# Nuclear Reactions of Cosmic Rays with Ground, Water, and Air Atoms; Production of Cosmogenic Nuclides

## Abstract

In any astrophysical object containing CR (of local and/or external origin) and matter a lot of stable and unstable cosmogenic isotopes will be continuously produced. This production is caused by nuclear reactions with matter of primary protons and nuclei as well as of secondary CR nuclear active particles. It takes place **in space** where secondary energetic particles generated in interactions of primary CR particles with space matter become a part of CR with changing elemental and isotopic contents. On the other hand the space matter also is changed by these nuclear interactions with generation of cosmogenic stable and unstable nuclides. The abundance and composition of cosmogenic nuclides will be determined by the variations of CR intensity (which lead to the time variation of cosmogenic generation rate) by the amount and composition of matter, by the decay time of unstable cosmogenic nuclides, and by exchange processes in the space (this problem will be considered in details in Dorman, M2005).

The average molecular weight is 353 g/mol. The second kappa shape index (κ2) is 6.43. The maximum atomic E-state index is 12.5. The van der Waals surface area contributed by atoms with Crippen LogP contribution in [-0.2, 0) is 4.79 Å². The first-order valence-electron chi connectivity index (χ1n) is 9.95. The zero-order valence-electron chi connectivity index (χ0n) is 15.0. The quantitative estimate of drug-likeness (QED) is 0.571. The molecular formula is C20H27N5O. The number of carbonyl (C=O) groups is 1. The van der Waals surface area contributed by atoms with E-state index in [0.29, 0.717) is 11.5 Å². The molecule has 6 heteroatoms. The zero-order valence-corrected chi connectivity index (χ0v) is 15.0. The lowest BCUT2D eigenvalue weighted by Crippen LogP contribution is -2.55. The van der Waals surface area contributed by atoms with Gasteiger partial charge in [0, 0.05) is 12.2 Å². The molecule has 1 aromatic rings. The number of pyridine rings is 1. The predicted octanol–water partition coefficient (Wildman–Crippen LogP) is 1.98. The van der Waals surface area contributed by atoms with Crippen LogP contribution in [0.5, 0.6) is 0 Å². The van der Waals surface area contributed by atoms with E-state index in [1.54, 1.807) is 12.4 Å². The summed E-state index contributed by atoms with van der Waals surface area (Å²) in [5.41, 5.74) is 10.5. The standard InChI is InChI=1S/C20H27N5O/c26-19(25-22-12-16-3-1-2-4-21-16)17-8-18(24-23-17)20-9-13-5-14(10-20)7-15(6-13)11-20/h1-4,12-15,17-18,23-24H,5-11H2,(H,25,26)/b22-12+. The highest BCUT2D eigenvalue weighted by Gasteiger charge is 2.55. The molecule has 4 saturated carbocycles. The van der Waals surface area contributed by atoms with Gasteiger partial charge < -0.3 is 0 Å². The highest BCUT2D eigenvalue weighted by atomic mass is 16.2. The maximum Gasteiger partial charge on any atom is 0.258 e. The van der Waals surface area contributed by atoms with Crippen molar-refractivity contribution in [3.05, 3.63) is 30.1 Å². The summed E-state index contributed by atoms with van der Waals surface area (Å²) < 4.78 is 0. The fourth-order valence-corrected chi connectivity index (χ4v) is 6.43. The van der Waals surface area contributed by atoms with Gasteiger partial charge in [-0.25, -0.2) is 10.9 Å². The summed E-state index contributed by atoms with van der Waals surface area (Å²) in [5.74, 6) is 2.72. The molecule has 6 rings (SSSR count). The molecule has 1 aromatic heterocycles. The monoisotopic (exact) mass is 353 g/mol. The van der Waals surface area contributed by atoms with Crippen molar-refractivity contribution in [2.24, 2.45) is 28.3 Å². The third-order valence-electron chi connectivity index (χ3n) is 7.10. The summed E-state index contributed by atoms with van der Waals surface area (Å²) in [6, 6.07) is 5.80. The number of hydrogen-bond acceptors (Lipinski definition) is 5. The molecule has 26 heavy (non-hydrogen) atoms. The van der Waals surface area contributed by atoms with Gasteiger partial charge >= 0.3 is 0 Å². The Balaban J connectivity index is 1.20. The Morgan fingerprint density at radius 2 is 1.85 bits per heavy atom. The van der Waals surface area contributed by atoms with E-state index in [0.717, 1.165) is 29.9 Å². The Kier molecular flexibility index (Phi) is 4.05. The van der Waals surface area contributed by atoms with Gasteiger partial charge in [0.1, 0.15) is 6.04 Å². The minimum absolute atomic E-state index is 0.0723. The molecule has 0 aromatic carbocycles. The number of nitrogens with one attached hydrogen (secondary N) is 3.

## Keywords

Solar Cycle Sunspot Number Solar Energetic Particle Geomagnetic Latitude Solar Energetic Particle Event## Preview

Unable to display preview. Download preview PDF.

## References

- Alanko K., I.G. Usoskin, K. Mursula, and G.A. Kovaltsov “Effective energy of neutron monitors”,
*Proc. 28th Intern. Cosmic Ray Conf.*, Tsukuba,**7**, 3901–3904 (2003).ADSGoogle Scholar - Arnold J.R, M. Honda and D. Lal “Record of Cosmic-Ray Intensity in the Meteorites”,
*J. Geophys. Res.*,**66**, No.10, 3519–3531 (1961).CrossRefADSGoogle Scholar - Bard E., G.M. Raisbeck, F. Yiou, and J. Jouzeel “Solar modulation of cosmogenic nuclide production over the last millennium: comparison between
^{14}C and^{10}Be records”,*Earth and Planetary Science Letters*,**150**, 453–462 (1997).CrossRefADSGoogle Scholar - Beer J., A. Blinov, G. Bonani, et al. “Use of
^{10}Be in polar ice to trace the 11-year cycle of solar activity”,*Nature*,**347**, 164–167 (1990).CrossRefADSGoogle Scholar - Beer J., S. Tobias, and N. Weiss “An active sun throughout the Maunder Minimum”,
*Solar Phys.*,**181**, No. 1, 237–249 (1998).CrossRefADSGoogle Scholar - Beer J., M.V. Vonmoos, R. Muscheler, K.G. McCracken, and W. Mende “Heliospheric Modulation over the past 10,000 Years as derived from Cosmogenic Nuclides”,
*Proc. 28th Intern. Cosmic Ray Conf.*, Tsukuba,**7**, 4147–4150 (2003).ADSGoogle Scholar - Begeman F., J. Geiss, and D.C. Hess “Radiation age of a meteorite from cosmic-ray produced He
^{3}and H^{3}”,*Phys. Rev.*,**107**, No. 2, 540–542 (1957).CrossRefADSGoogle Scholar - Biswas M.M., C. Mayer-Böricke, and W. Gentner “Cosmic ray produced